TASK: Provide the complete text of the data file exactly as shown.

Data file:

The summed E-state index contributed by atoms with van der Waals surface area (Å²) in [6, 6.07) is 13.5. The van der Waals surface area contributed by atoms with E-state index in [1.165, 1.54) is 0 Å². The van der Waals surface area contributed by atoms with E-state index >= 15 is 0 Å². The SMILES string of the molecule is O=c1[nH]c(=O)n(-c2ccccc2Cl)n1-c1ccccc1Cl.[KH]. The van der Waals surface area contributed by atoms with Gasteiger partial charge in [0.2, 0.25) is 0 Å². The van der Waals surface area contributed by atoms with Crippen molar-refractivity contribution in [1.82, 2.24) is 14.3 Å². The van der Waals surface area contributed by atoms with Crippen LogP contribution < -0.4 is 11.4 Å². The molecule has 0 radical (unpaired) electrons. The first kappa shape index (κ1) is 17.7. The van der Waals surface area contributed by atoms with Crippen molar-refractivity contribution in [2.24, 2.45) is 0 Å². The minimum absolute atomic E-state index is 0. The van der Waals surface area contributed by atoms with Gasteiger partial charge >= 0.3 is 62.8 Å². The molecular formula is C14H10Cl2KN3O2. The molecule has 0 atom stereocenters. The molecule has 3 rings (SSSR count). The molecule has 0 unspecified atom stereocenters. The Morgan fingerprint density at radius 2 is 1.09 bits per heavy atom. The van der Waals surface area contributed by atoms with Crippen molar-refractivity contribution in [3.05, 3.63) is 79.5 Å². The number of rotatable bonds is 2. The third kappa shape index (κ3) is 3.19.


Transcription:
The summed E-state index contributed by atoms with van der Waals surface area (Å²) in [6, 6.07) is 13.5. The van der Waals surface area contributed by atoms with E-state index in [1.165, 1.54) is 0 Å². The van der Waals surface area contributed by atoms with E-state index >= 15 is 0 Å². The SMILES string of the molecule is O=c1[nH]c(=O)n(-c2ccccc2Cl)n1-c1ccccc1Cl.[KH]. The van der Waals surface area contributed by atoms with Gasteiger partial charge in [0.2, 0.25) is 0 Å². The van der Waals surface area contributed by atoms with Crippen molar-refractivity contribution in [1.82, 2.24) is 14.3 Å². The van der Waals surface area contributed by atoms with Crippen LogP contribution < -0.4 is 11.4 Å². The molecule has 0 radical (unpaired) electrons. The first kappa shape index (κ1) is 17.7. The van der Waals surface area contributed by atoms with Crippen molar-refractivity contribution in [2.24, 2.45) is 0 Å². The minimum absolute atomic E-state index is 0. The van der Waals surface area contributed by atoms with Gasteiger partial charge >= 0.3 is 62.8 Å². The molecular formula is C14H10Cl2KN3O2. The molecule has 0 atom stereocenters. The molecule has 3 rings (SSSR count). The molecule has 0 unspecified atom stereocenters. The Morgan fingerprint density at radius 2 is 1.09 bits per heavy atom. The van der Waals surface area contributed by atoms with Crippen molar-refractivity contribution in [3.05, 3.63) is 79.5 Å². The number of rotatable bonds is 2. The third kappa shape index (κ3) is 3.19.